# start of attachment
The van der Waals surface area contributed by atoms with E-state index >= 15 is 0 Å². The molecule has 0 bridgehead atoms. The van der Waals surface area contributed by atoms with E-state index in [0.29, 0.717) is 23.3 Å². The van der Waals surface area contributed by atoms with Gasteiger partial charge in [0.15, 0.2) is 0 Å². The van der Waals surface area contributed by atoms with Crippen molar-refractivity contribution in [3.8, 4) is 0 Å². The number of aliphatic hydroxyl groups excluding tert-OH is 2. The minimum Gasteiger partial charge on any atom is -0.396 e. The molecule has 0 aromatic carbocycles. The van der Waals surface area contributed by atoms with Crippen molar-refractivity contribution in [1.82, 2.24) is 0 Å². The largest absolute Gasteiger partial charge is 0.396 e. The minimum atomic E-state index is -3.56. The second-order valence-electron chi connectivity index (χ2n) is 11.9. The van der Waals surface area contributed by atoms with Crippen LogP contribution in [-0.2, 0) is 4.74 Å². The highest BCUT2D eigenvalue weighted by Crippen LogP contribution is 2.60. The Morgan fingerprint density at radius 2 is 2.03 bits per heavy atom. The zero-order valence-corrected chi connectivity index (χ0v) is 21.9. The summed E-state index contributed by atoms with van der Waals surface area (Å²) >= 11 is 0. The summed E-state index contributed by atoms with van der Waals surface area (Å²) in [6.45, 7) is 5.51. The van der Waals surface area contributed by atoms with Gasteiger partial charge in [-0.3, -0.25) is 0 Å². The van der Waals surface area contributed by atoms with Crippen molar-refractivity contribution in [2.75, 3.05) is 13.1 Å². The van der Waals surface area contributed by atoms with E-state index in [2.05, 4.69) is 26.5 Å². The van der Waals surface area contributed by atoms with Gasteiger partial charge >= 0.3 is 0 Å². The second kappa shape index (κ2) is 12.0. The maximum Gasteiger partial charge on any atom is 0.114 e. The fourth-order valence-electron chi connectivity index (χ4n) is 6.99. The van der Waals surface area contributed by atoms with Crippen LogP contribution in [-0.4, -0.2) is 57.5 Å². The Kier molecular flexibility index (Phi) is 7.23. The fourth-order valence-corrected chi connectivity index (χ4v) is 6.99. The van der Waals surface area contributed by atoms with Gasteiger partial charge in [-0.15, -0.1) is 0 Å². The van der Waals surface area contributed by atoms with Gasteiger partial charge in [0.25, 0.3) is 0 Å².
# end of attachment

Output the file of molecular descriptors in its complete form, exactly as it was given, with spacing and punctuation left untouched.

The van der Waals surface area contributed by atoms with E-state index >= 15 is 0 Å². The molecule has 0 bridgehead atoms. The van der Waals surface area contributed by atoms with E-state index in [0.29, 0.717) is 23.3 Å². The van der Waals surface area contributed by atoms with Gasteiger partial charge in [0.15, 0.2) is 0 Å². The van der Waals surface area contributed by atoms with Crippen molar-refractivity contribution in [3.8, 4) is 0 Å². The number of aliphatic hydroxyl groups excluding tert-OH is 2. The minimum Gasteiger partial charge on any atom is -0.396 e. The molecule has 0 aromatic carbocycles. The van der Waals surface area contributed by atoms with Crippen molar-refractivity contribution in [1.82, 2.24) is 0 Å². The largest absolute Gasteiger partial charge is 0.396 e. The minimum atomic E-state index is -3.56. The second-order valence-electron chi connectivity index (χ2n) is 11.9. The van der Waals surface area contributed by atoms with Crippen LogP contribution in [-0.2, 0) is 4.74 Å². The highest BCUT2D eigenvalue weighted by Crippen LogP contribution is 2.60. The Morgan fingerprint density at radius 2 is 2.03 bits per heavy atom. The zero-order valence-corrected chi connectivity index (χ0v) is 21.9. The summed E-state index contributed by atoms with van der Waals surface area (Å²) >= 11 is 0. The summed E-state index contributed by atoms with van der Waals surface area (Å²) in [6.45, 7) is 5.51. The van der Waals surface area contributed by atoms with Gasteiger partial charge in [-0.3, -0.25) is 0 Å². The van der Waals surface area contributed by atoms with Crippen molar-refractivity contribution in [2.75, 3.05) is 13.1 Å². The van der Waals surface area contributed by atoms with E-state index in [2.05, 4.69) is 26.5 Å². The van der Waals surface area contributed by atoms with Gasteiger partial charge >= 0.3 is 0 Å². The second kappa shape index (κ2) is 12.0. The maximum Gasteiger partial charge on any atom is 0.114 e. The fourth-order valence-electron chi connectivity index (χ4n) is 6.99. The van der Waals surface area contributed by atoms with Crippen LogP contribution in [-0.4, -0.2) is 57.5 Å². The Kier molecular flexibility index (Phi) is 7.23. The fourth-order valence-corrected chi connectivity index (χ4v) is 6.99. The van der Waals surface area contributed by atoms with Gasteiger partial charge in [-0.15, -0.1) is 0 Å². The van der Waals surface area contributed by atoms with Gasteiger partial charge in [0.25, 0.3) is 0 Å².